First of all, let’s take a look at why the drying process is so important and what it involves…
■ The Drying Process
Seasoning or drying of timber refers to the controlled process of reducing the moisture content to the point that is stable and suited for its intended use and final environment.
Oak is a timber that dries slowly and is prone to developing splits and checks (very slight splits) during the drying process, as well as shrinking (as most timbers do) as it dries out. Shrinkage is usually allowed for in the initial sawing process by cutting it oversize, and splitting is minimised by ensuring the environment remains correct throughout the process so that the moisture content does not reduce too quickly. The stacking and storage of the timber during the process is also critical to the final shape and condition of the timber.
The duration of the drying period and the final moisture content achieved, varies according to the thickness of the timber (see table below). Traditionally, for natural seasoning (Air Dried), the rule of thumb was to dry ‘a year per inch, plus a year’. However, with modern equipment this now tends to be governed by regular testing of the moisture content throughout the process.
■ Air Dried (AD)
Air Dried refers to timber that has been dried naturally in an outdoor environment, usually covered - in an open barn for example. Being dried naturally means there is limited control over the process, therefore it takes longer than Kiln Dried and is slightly more prone to splitting/checks across the face.
The result of this natural seasoning process is a stable timber that is very well suited to external applications such as gates, exposed external doors, balustrades, cladding and decking.
■ Kiln Dried (KD)
Kiln Dried refers to timber that has undergone an unnatural drying process (kilning) whereby the moisture is drawn out of the timber by increased air circulation and/or heat/humidity control.
The kilning process is more controllable than natural seasoning, enabling the timber to be dried to a lower moisture content and hence making it suitable for internal environments.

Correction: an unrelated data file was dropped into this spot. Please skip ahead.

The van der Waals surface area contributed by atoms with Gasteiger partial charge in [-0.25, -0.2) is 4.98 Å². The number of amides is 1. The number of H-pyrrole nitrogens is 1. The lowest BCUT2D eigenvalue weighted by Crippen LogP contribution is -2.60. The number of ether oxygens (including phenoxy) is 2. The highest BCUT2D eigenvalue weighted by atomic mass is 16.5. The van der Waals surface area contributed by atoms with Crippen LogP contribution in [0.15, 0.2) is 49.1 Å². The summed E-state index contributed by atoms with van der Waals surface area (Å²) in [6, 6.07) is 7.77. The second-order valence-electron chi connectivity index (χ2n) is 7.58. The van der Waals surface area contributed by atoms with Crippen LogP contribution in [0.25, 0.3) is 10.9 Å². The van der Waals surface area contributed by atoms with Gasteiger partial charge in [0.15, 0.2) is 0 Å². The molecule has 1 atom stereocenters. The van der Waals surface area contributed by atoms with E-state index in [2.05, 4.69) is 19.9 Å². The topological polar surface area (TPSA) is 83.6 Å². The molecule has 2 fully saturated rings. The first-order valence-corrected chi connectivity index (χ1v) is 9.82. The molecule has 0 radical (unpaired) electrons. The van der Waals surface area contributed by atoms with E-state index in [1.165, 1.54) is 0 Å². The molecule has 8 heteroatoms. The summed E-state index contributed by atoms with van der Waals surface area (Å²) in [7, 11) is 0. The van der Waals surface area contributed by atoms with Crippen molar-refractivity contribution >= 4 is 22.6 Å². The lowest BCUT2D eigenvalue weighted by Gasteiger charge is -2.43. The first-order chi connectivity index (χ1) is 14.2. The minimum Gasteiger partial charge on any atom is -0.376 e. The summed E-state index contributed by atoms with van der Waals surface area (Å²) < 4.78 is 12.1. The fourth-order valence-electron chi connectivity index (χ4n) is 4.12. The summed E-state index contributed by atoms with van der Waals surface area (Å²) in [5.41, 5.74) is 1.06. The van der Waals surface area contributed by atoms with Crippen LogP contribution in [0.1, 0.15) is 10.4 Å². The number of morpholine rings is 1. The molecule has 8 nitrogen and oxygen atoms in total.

The timber can also be dried more quickly and predictably through kilning, although all Oak must undergo a period of natural seasoning first. Great care must then be taken during the kiln drying to ensure the process does not occur too quickly, otherwise various structural issues can occur.
■ What happens when Air Dried is used inside or Kiln Dried outside?
Where the timber is not at a suitable moisture content for the environment it’s placed in, it will often react: either shrinking (drying out further), expanding (taking in moisture) or just slightly changing shape in situ.
Depending on the extent, movement can have major consequences to the point that seals breakdown or joints pull or are pushed apart (blow), causing joinery to completely fail. In most cases it is only slight but can still make a finished piece of joinery very unsightly with open/uneven joints.
So it’s worth getting it right!
■ An internal and external face?
For completely internal or external joinery it is an obvious decision: for external joinery such as gates, you should use Air Dried; for internal joinery such as a staircase you must use Kiln Dried. But where the joinery has an internal and external face it gets harder to define. It’s a judgement you have to make. Ask yourself questions about the property:
How dry is the interior likely to be? How constantly/well heated is it?
For example, a well-insulated, efficiently heated house will likely have a low humidity level and the timber must be well suited to this (KD), whereas for an old Church or Outbuilding that is well ventilated, the humidity level is likely to be closer to an outdoor environment, so AD will suit better.
You must equally think about the outside face:
How exposed are the outside faces to the elements? Is the property particularly subject to heavy or changing weather? If so, Air Dried is likely to react less than Kiln Dried, being at a natural moisture content to the outdoors.
Some situations allow you to take advantage of both - for instance a south facing door straight into a heated interior - it may be best to make the frame from Kiln Dried and the boards from Air Dried.
We hear about many varied situations and sometimes there is not an obvious answer, but being aware of the risk and if you consider the factors above, you are very likely to come to the right conclusion.
If you'd like to discuss a project or situation then we'll be glad to talk it through with you. We're here to support!
(Sources: Geoffs Woodwork, Trada)